It is imperative for any parent who has a disabled or mentally ill child to be proactive by developing a sound estate plan that takes these needs into consideration and helps ensure that their child’s inheritance will not interfere with their government benefits. One way of handling such a situation is through the use of a Special Amenities Trust (SAT). An SAT is a specific trust created to ensure that beneficiaries who are on governmental assistance can continue to receive their inheritance without losing their governmental benefits.

How Does a Special Amenities Trust Work?

There is one primary rule when it comes to a SAT: the trust funds in the trust can’t be used for food, clothing or shelter for the beneficiary. In other words, the Trustee of the trust can pay for anything the beneficiary would want for personal purposes, as long as it is not in the category of food, clothing or shelter. The rationale behind this restriction is that the funds received from the government should suffice for the beneficiary’s ability to provide food, clothing and shelter. Outside of this restriction, the trust is able to purchase any other item it deems necessary, or even luxurious. If the beneficiary wishes to go on a vacation, the trust funds could be used to cover the entire trip.

Who Manages the Trust?

One thing to note when setting such a trust is that it is deemed irrevocable. That means that once it is created, it cannot be changed, altered or amended.  If done properly, this irrevocability is not an issue because this type of trust has proven to effectively assist families and protect their beneficiary’s interests.

As part of the creating process, the individual who manages the trust would be a Trustee. The Trustee’s sole responsibility is to ensure that the funds in the trust are being distributed to your beneficiary as they request it (as long as the request is not for one of the above-listed limitations).

The Trustee, who should be a trusted family member or friend, carries absolute discretion over the distributions to the beneficiary. Prior to any funds being withdrawn, the beneficiary must seek the permission from the Trustee who would make sure that the funds would be used for the proper purpose. However, this does not limit the beneficiary from receiving their funds, it simply ensures the trust is being maintained for its primary purpose. It is very common for the beneficiary to ask the Trustee for certain items they wish to purchase, and any purchases made should be paid directly from the trust. It is important for the Trustee to make sure that the beneficiary does not have any direct access to the funds, as that would negate the purpose of the trust and possibly have the government stop their aid.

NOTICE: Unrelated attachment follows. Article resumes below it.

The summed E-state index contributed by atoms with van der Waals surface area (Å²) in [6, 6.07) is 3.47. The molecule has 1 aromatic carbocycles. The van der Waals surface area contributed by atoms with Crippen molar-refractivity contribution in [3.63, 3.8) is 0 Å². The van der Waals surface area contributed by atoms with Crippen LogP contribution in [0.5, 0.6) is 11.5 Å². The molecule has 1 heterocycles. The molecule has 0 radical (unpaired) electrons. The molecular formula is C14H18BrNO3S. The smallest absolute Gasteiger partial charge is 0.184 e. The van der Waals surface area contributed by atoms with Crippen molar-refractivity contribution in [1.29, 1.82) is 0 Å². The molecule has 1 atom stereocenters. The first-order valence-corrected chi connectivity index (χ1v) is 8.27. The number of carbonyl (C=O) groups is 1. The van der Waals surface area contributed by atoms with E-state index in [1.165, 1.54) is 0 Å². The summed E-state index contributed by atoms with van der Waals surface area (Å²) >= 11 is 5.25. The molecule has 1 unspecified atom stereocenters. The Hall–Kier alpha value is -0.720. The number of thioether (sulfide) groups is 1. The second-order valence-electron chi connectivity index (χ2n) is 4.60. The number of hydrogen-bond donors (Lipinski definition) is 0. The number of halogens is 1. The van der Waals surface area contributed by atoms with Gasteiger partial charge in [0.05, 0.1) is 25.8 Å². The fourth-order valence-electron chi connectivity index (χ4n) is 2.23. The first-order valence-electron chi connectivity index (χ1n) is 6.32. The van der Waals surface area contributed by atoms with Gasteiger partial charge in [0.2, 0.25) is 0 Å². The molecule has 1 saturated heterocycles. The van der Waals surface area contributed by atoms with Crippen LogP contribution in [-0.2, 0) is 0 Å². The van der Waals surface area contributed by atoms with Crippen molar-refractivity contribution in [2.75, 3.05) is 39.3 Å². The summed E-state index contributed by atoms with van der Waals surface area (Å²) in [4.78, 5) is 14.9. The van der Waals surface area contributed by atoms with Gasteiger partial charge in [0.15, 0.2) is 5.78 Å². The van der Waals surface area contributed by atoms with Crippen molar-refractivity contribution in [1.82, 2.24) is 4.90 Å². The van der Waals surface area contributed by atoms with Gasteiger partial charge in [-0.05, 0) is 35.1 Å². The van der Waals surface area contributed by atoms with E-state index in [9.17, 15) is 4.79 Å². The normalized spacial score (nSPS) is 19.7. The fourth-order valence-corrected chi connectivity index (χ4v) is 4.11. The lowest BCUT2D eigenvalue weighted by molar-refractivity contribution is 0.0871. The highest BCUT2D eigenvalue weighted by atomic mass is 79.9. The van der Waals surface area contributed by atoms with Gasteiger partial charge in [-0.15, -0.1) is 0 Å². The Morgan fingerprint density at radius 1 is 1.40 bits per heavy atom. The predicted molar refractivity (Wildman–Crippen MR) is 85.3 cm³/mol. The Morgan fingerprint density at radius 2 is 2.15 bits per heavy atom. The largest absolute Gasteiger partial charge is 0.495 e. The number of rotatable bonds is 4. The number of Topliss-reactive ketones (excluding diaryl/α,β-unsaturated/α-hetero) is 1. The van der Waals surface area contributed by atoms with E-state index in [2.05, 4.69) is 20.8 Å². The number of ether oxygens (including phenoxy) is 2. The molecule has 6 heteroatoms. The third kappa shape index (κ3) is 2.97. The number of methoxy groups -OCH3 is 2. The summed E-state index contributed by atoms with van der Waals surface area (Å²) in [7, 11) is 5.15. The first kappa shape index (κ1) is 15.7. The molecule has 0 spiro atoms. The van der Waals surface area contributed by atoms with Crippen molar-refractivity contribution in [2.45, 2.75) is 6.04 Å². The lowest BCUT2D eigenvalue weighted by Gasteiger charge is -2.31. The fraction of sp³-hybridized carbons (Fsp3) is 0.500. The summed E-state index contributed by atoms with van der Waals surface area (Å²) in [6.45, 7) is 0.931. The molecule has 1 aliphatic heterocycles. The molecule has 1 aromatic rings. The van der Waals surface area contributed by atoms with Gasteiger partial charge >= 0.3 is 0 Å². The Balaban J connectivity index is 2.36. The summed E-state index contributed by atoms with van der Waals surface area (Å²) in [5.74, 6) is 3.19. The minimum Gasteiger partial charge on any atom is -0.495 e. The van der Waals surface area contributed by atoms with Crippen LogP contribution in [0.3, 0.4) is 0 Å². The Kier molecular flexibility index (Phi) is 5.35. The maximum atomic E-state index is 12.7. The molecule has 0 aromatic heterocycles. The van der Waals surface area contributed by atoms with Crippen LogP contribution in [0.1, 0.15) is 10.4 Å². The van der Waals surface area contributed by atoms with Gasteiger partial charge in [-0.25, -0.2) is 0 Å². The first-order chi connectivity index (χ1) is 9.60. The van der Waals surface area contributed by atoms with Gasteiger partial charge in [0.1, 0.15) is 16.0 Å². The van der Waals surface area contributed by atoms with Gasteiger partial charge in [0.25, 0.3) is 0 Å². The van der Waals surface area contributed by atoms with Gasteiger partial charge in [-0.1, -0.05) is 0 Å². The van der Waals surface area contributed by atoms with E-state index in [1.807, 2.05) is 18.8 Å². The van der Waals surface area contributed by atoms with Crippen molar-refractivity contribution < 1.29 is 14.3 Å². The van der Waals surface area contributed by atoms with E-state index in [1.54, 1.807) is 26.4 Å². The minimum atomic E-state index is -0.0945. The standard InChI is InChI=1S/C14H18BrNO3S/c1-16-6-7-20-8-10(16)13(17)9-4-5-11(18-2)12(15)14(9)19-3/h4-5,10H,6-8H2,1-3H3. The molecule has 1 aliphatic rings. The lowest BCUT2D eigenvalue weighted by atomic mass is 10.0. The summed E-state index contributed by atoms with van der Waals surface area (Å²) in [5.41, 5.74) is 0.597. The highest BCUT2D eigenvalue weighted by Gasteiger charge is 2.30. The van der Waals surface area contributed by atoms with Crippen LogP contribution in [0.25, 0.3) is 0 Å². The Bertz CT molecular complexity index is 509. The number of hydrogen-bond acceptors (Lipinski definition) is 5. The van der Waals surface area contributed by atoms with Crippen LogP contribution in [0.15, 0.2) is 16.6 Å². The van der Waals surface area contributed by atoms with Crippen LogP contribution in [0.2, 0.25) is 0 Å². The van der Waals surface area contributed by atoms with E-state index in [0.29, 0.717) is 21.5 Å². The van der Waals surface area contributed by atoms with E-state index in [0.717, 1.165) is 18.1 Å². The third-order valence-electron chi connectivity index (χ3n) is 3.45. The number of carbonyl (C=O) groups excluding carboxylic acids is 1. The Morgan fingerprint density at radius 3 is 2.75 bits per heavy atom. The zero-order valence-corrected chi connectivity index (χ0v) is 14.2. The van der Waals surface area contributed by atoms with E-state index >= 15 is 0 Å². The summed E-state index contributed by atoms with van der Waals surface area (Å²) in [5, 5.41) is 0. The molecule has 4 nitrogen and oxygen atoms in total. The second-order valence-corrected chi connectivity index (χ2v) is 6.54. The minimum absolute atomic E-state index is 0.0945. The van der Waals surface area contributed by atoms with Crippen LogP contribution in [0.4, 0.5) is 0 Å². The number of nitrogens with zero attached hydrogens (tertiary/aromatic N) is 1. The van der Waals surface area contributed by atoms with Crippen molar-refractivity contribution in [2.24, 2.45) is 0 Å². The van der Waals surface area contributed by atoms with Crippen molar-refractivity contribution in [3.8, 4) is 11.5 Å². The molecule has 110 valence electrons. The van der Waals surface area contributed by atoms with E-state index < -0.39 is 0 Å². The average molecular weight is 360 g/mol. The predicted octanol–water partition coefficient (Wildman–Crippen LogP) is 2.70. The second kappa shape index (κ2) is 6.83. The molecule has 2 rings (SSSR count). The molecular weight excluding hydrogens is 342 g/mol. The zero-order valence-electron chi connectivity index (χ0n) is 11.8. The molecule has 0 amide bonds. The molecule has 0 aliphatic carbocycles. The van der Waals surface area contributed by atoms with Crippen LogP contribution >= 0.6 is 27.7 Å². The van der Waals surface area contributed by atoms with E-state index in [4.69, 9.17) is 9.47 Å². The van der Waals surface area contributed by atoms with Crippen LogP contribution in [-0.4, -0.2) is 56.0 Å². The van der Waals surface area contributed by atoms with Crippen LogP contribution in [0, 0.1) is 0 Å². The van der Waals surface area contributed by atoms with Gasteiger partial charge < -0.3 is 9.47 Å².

If you have a special needs child receiving governmental benefits, then there is no better planning you can do than by obtaining a Special Amenities Trust. Knowing that your child’s inheritance can impact their ability to receive public assistance is enough to take a proactive approach and build an estate plan that is carefully tailored and monitored to meet your needs and objectives that goes beyond the mere avoidance of probate and tax minimization. Be sure to speak to your local Attorney to learn the many advantages of setting up such a trust.

Every parent intends to support their child well after they have passed. Take the time and sit down with an attorney to better develop your estate plan and guarantee your child continues to receive care throughout their lifetime without having their government assistance disqualified.

Adil Daudi is an Attorney at Joseph, Kroll & Yagalla, P.C., focusing primarily on Asset Protection for Physicians, Physician Contracts, Estate Planning, Business Litigation, Corporate Formations, and Family Law. He can be contacted for any questions related to this article or other areas of law at adil@josephlaw.net or (517) 381-2663.